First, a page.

$MappedShare = $_.MappedShare
	$DisplayName = $_.DisplayName

	# Map UNC path once
	If ($lastMappedPath -ne $Path) {
		Switch -regex ($MappedShare) {
			0        { Write-Verbose "Loginscript:Main: Do not map UNC path $($UncPath)" }
			1        { Create-NethoodShortcut -LinkTarget $Path -LinkName $DisplayName -Description $DisplayName }
			"[A-Z]"  { Map-UncPathToDrive -UncPath $Path -DriveLetter $MappedShare }
			default  { Write-Verbose "Loginscript:Main: $($MappedShare) Do not map path $($Path)" }
		}
		$lastMappedPath = $Path
	}
}

With this in place, no one needs to edit the logonscript to change mappings. πŸ™‚

Sidenote 1:
To speed up the LDAP-queries add indexes on the attributes.
Start MMC
Add the snapin “Active Directory Schema”
Search for the attribute(s)
On the properties-page, check the box “Index this attribute”

Sidenote 2:
To make it easy to search the attributes, check the box “Ambigous Name Resolution (ANR)” in the properties page for the attribute
With ANR enabled you can do a LDAP-query like:
(ANR=SomeNameOfTheShare)
So, if someone wants to be member of the group for the share “ProjectX” just query like (ANR=ProjectX) and the group for that share will show up.

Logon Scripts in Powershell – Part2: LDAP-Queries

Next up… running LDAP in pure Powershell.
It would of course be nice to use ActiveDirectory cmdlets in the logonscript… but you probably don’t deploy those to all machines.

So, running LDAP queries can be done using a ADSI Searcher. One drawback with using this techniqe is the lack of site awareness… so if you have a larger network (or user out on low performing WAN-links) you need to take care of this “manually”.

The easy way to do this is by using the environment variable LogonServer… and if you have your AD-Sites set up right, this should be the closest server.

Here is how you can run LDAP-Queries on the LogonServer:

Function Get-AdLogonServer {
	<#
	.SYNOPSIS 
		Returns the AD logon server
	#>

	Return [string] (Get-ChildItem ENV:LogonServer).Value.ToUpper().Replace("\", "")
}

Function Run-LdapQuery {
	<#
	.SYNOPSIS
		Run a LDAP-query on logonserver
	#>
	PARAM (
		[string] $ldapFilter,
		[int] $pageSize = 512,
		[switch] $findOne
	)

	Write-Verbose "Run-LdapQuery: Running: LDAP://$(Get-AdLogonServer)/$($ldapFilter)"

	$AdSearch=([ADSISearcher]([ADSI]("LDAP://$(Get-AdLogonServer)")))
	$AdSearch.Filter = $ldapFilter
	if ($findOne.IsPresent) {
		$AdSearch.pagesize = 1
		Return $AdSearch.FindOne()
	} else {
		$AdSearch.pagesize = $pageSize
		Return $AdSearch.FindAll()
	}
}

And a quick sample to get the current users DN-string:

Function Get-UserDN {
	<#
	.SYNOPSIS
		Return a DN-string for a user (default to current user)
	#>
	PARAM (
		[string] $UserName = (Get-UserName)
	)

	Run-LdapQuery -ldapFilter "(sAMAccountName=$($UserName))" -findOne | ForEach-Object {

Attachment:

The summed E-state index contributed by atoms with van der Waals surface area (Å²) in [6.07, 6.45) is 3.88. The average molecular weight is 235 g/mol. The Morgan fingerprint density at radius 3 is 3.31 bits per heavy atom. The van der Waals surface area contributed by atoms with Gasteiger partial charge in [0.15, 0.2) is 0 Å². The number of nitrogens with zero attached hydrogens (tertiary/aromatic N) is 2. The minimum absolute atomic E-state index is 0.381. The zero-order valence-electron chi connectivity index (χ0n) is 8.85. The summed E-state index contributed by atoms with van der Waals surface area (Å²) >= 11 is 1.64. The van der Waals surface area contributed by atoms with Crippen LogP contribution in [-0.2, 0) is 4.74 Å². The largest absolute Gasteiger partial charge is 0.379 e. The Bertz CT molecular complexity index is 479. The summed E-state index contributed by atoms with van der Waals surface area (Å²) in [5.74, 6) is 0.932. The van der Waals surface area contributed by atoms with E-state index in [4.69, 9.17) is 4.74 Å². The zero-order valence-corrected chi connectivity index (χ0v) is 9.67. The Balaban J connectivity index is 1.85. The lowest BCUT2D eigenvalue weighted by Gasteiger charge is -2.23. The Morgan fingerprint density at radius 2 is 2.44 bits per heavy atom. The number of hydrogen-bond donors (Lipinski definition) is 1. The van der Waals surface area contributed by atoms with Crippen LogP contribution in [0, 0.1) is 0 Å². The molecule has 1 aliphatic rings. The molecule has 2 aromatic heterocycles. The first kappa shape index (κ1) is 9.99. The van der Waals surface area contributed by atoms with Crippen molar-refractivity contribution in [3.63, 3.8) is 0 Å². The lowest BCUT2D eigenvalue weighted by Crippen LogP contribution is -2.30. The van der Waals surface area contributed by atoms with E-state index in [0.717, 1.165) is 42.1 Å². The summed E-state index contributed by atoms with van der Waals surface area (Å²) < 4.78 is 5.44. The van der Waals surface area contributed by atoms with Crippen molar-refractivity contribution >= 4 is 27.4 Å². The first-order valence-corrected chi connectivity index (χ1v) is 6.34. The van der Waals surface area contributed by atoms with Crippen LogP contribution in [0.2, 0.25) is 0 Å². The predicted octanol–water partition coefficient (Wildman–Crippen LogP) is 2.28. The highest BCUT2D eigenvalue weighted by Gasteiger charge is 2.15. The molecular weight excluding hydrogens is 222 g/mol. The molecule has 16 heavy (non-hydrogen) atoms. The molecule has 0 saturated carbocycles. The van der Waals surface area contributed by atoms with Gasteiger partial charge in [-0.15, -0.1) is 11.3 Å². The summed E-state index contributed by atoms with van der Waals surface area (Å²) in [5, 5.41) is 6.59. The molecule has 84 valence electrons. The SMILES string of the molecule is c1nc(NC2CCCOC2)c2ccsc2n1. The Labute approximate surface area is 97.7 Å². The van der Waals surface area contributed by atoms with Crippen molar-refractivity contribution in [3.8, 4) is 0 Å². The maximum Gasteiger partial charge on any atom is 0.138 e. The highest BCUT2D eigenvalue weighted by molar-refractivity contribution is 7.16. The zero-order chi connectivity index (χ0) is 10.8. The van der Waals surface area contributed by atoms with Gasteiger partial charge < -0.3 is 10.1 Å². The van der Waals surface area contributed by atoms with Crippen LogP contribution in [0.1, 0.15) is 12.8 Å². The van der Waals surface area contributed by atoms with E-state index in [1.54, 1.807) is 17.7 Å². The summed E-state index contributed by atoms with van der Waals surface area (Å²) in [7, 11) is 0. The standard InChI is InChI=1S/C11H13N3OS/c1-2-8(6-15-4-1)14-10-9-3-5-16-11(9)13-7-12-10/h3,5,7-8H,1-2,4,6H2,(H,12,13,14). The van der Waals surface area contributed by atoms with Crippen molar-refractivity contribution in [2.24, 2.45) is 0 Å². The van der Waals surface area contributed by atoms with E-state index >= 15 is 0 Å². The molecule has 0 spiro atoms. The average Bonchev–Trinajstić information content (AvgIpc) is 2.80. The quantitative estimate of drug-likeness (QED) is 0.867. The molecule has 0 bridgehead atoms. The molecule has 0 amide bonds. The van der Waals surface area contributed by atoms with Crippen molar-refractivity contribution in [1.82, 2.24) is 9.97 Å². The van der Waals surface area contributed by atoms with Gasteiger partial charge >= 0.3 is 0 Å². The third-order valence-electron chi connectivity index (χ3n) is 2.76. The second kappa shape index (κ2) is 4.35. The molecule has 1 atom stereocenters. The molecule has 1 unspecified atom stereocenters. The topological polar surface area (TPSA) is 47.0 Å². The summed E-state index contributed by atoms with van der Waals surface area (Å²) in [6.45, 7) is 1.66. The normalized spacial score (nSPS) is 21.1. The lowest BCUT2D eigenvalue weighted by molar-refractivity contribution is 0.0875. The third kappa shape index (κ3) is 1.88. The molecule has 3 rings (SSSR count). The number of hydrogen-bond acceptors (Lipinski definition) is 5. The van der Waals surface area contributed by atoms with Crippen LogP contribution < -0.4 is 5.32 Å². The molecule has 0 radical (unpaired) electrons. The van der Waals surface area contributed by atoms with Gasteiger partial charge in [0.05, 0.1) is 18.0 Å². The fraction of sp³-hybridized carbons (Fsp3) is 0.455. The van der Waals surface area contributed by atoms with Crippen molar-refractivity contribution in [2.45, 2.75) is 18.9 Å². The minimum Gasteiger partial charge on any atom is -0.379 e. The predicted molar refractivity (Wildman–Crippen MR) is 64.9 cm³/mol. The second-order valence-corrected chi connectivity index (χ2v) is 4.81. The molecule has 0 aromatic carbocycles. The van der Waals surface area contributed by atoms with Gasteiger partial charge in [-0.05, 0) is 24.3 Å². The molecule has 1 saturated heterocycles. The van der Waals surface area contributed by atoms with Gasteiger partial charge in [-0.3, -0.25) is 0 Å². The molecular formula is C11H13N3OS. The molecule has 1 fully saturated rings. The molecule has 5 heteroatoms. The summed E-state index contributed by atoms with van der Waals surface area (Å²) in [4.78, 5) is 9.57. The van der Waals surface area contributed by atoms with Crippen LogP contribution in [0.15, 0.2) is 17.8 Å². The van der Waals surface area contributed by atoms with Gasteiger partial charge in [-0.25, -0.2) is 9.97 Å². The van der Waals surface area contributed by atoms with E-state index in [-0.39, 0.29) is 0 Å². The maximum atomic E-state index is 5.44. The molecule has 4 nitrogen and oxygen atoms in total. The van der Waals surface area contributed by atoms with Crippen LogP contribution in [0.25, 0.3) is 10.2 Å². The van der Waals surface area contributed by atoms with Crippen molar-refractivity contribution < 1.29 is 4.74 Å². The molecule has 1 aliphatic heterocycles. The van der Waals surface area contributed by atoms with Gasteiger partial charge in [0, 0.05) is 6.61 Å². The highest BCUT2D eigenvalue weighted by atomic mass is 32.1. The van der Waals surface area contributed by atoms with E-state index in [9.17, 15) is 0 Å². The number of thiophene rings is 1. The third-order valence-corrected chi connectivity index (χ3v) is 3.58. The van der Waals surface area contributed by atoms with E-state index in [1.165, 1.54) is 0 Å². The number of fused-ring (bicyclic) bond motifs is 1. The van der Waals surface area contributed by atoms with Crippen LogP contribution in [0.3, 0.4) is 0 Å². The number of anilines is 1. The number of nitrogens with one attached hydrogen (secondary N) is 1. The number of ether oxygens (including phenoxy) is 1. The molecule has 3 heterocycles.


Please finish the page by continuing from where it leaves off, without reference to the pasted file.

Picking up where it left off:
$userDN = $_.Properties.Item("DistinguishedName")
	}

	Return $userDN
}

Logon Scripts in Powershell – Part1: Network Locations

Long time no blog…

Since I have written the logonscript we use (of course in Powershell).. why not share some snippets. πŸ™‚

Starting out with the most common ones that “everyone” use. Map shares on file servers…
I prefer to create Network Shortcuts instead of using mapped drives.
Why?
Take a “standard” service desk call:
User: Hey, I want to access X:
Operator: Ok… where does it point?
User: I don’t know, but John Doe has a X: and I need it.
* Operator search for John Doe, checks all groups and how they are configured *
Operator: Ok… found it, log off and on and you are good to go.
User: But what will happen to my X: that I have today?

So, if you use drive letters you are bound to a specific number of letters and when you use X: for multiple of shares you will sooner or later end up in big mess…

Anyway, I will start of by showing you how to create the Network Locations.

(I will continue with another part on how the AD can be used to make this a lot easier than writing the shares, names and groups directly in the script)

So, here we go… a few good-to-have functions:

Function Get-NethoodPath {
	<#
	.SYNOPSIS 
		Returns path to "Network Locations"
		C:\Users\riro\AppData\Roaming\Microsoft\Windows\Network Shortcuts
	#>

	$folderNETHOOD = 0x13
	Return ((New-Object -com Shell.Application).Namespace($folderNETHOOD)).Self.Path
}

Function Delete-NethoodShortcut {
	<#
	.SYNOPSIS 
		Deletes a shortcut under Network Locations
	#>
	PARAM (
		[string] $LinkName
	)

	$NetLocLocalPath = Join-Path (Get-NethoodPath) $LinkName

	If (Test-Path $NetLocLocalPath) {
		Write-Verbose "Delete-NethoodShortcut: Removing: $($NetLocLocalPath)"
		Remove-Item $NetLocLocalPath -Force -Recurse
	}
}

Function Create-NethoodShortcut {
	<#
	.SYNOPSIS 
		Creates a shortcut under Network Locations
	#>
	PARAM (
		[string] $LinkTarget,
		[string] $LinkName,
		[string] $Description = "Folder on the network",
		$IconLocation = "%SystemRoot%\system32\SHELL32.DLL",
		$IconIndex = 9
	)
	
	Write-Verbose "Create-NethoodShortcut: Nethood shortcut: '$($LinkName)' targeting '$($LinkTarget)'"

	$NetLocLocalPath = Join-Path (Get-NethoodPath) $LinkName

	If (Test-Path "$($NetLocLocalPath).lnk") {
		Write-Verbose "Create-NethoodShortcut: Removing old link: $($NetLocLocalPath).lnk"
		Remove-Item "$($NetLocLocalPath).lnk" -Force
	}

	New-Item $NetLocLocalPath -Type directory -Force | Out-Null
	attrib "$NetLocLocalPath" +R

	if ( !(Test-Path "$NetLocLocalPath\Desktop.ini" -pathType leaf) ) {
		$oFile = new-Item "$NetLocLocalPath\Desktop.ini" -type file -force
		add-Content $oFile "[.ShellClassInfo]"
		add-Content $oFile "CLSID2={0AFACED1-E828-11D1-9187-B532F1E9575D}"
		add-Content $oFile "Flags=2"
		attrib "$NetLocLocalPath\Desktop.ini" +H +S -A